Frankly, they are already vulnerable. Only the Air Force has stealthy fighters and bombers.

     

    So ... just why do you hate the US Navy and US Marines? Are you an enemy of the United States? Or just ignorant?

     

    To design an alternative to the F-35 would take 10 years and billions more dollars. The F-35 is virtually ready to go into production - the billions to develop it have already been spent. Why would you want us to spend billions more? Do you like wasting taxpayer money? Or, again, just being ignorant?
    2 Mar 2013, 03:51 PM Reply Like
  • Rich in Quebec
    , contributor
    Comments (4254) | Send Message
     
    Gee - I guess our Conservative government is literally missing the boat. They have gotten into the ground floor of the F-35 purchase deal. Now, all we need is an aircraft carrier. I can see it now. Canada leases the Truman which the U.S. can't afford, turns it into the world's first icebreaker/ aircraft carrier, uses it in the Arctic to foil those who would question Canadian sovereignty (oops, that's the U.S.). Stealth arctic based fighter bombers, That's a uniquely Canadian contribution in the fight to stop Al Qaeda.
    2 Mar 2013, 04:16 PM Reply Like
  • Tdot
    , contributor
    Comments (3444) | Send Message
     
    Rich - way to spin and demonstrate an illogical and incorrect syllogism in a logically fallacious argument!

     

    A cat is an animal, a dog is an animal, but a cat is not a dog.

     

    The F-35 is both a land based and a carrier based aircraft. It is not only a carrier-based aircraft: it does not require an Aircraft carrier to operate. However, an aircraft carrier requires an F-35 if the fleet requires a stealthy fighter-attack aircraft. There are no alternatives.

     

    The Royal Canadian Navy has no carriers, and does not need the F-35.

     

    However, the Royal Canadian Air Force may acquire a few dozen of the land-based version of the stealthy attack-fighters to replace their F-18s, but that is not yet a done deal.

     

    Good effort though.
    2 Mar 2013, 05:32 PM Reply Like
  • markwbrooks
    , contributor
    Comments (100) | Send Message
     
    No its not time. This may sound good , but we need new oil sources and the billions a year in tax breaks helps do this. Investment incentives from all levels of goverment make this happen. For instance the Alberta Goverment provides a 1 cent well head tax, until all cap cost are recovered, before the normal well head royality kicks in. Even with this help soaring productions costs means that even at $100 a barrel a lot of the new thermal Bitumen projects are not even breaking even... yet. Without goverment incentives these projects would not be happening and as the economy restarts we will be caught short.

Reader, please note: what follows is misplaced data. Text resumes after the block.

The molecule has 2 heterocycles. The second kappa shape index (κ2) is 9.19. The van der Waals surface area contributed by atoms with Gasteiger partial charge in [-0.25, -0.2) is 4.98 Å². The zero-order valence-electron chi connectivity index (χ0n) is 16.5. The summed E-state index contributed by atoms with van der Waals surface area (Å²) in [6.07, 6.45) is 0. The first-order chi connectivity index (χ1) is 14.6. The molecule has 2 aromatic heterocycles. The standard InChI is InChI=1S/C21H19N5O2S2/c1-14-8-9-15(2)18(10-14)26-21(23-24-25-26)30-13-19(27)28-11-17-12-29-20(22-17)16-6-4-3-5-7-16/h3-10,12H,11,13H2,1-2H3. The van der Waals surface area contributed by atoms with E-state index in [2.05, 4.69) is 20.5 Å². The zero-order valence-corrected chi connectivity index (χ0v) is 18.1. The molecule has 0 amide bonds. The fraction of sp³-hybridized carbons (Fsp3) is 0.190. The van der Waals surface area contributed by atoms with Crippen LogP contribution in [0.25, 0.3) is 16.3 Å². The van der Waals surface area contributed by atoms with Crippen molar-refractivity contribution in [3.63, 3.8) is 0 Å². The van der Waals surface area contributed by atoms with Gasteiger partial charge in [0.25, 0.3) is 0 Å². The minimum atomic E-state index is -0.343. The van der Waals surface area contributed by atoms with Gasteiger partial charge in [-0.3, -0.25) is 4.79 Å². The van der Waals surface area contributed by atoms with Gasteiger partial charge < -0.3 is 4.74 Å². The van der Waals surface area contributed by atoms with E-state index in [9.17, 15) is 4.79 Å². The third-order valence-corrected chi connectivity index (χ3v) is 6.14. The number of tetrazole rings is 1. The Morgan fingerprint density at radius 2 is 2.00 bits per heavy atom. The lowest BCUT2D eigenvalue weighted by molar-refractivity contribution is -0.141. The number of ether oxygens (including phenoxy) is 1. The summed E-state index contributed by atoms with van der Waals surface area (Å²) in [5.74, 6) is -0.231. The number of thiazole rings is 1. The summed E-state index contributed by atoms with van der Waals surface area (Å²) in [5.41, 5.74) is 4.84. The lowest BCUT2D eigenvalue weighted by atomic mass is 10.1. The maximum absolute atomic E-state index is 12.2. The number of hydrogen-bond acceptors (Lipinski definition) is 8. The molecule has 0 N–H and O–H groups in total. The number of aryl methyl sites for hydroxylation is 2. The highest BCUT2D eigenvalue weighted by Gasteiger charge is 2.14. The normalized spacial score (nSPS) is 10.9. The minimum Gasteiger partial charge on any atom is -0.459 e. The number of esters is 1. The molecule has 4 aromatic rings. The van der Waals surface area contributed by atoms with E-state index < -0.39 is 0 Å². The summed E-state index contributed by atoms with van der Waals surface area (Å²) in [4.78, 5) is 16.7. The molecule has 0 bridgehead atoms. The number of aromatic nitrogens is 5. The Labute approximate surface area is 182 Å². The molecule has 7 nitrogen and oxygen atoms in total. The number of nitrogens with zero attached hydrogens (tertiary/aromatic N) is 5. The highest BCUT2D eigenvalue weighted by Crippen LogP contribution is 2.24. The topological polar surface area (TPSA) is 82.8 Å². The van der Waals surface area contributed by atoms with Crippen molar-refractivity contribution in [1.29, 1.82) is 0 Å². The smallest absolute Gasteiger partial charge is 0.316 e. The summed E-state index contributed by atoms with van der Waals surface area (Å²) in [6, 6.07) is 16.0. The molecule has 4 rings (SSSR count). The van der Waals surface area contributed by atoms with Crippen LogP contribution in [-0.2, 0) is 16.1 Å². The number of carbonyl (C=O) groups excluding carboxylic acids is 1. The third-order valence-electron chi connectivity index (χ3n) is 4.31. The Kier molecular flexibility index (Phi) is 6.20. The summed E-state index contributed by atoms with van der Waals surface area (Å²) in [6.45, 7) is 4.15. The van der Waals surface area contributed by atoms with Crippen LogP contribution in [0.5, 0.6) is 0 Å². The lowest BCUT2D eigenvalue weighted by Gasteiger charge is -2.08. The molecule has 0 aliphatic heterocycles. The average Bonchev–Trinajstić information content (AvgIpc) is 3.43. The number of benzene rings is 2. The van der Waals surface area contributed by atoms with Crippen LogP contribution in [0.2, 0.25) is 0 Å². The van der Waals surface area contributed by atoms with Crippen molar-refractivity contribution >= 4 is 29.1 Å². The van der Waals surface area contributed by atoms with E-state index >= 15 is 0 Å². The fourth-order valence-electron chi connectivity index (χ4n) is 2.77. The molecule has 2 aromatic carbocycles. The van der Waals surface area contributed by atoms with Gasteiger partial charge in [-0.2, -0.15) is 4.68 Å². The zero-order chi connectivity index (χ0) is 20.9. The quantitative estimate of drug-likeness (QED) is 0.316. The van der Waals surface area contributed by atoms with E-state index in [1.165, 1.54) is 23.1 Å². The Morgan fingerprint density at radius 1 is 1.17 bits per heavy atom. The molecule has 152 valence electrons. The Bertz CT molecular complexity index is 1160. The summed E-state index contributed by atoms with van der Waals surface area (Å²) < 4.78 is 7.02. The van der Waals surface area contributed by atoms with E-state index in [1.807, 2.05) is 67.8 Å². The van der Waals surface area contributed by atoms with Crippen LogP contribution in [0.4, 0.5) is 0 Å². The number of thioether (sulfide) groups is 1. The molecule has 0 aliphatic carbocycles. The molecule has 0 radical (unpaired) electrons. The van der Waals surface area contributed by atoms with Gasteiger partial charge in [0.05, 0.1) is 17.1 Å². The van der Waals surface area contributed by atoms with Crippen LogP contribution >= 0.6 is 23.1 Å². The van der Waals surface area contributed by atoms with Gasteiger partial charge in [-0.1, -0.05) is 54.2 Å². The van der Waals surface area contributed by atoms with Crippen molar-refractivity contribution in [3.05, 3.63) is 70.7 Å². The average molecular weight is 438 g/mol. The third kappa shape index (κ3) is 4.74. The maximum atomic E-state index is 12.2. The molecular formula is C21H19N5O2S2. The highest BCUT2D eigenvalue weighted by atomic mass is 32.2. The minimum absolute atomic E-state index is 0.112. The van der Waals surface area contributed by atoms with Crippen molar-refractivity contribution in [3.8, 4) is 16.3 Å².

We need time for the shift to EV can happen, its just that simple.
    2 Mar 2013, 05:39 PM Reply Like
  • markwbrooks
    , contributor
    Comments (100) | Send Message
     
    Subsidies is the wrong word, they are investment incentives and we need more of them, not less. The alberta well head tax credit is a good example of a well run incentive progam that has been varied to meet conditions and smoothing out economic growth by incenting investments when needed.
    For instance the Alberta Royalty Tax Credit saved the provincial industry only about $190 million in wellhead taxes during the government's 1993-94 fiscal year, but has been estimated to provide a savings of up to $2 billion a year before being adjusted again in 2007, as the oil boom once again heated up...

     

    This is just one local example ( I am Canadian). Energy is the life blood of our economy and should not be soley in the hands of some Saudi oilmans ability to flood out /buy out and then choke out our energy markets....
    2 Mar 2013, 06:20 PM Reply Like
  • BruceInKY
    , contributor
    Comments (404) | Send Message
     
    Brother, have you seen what an EBT can buy?
    2 Mar 2013, 11:39 PM Reply Like
  • Scooter-Pop
    , contributor
    Comments (1990) | Send Message
     
    What about Solar Conversion subsidies? The real hottie is Dual Fuel gasoline with Nat Gas.
    3 Mar 2013, 06:26 AM Reply Like
  • arcesilas
    , contributor
    Comments (6) | Send Message
     
    The F-35 is a financial chasm. It is so long to end, so complicated, that when it will be finally ready, the radars of the enemy fighters will discern it without difficulty. Buy the french "Rafale", he flies well, he touch down on an aircraft carrier, his radars and his missiles are efficient and he is very cheaper... Arcesilas (Switzerland) (The "Grippen" is good too...)
    4 Mar 2013, 07:59 AM Reply Like
  • Tom in Texas
    , contributor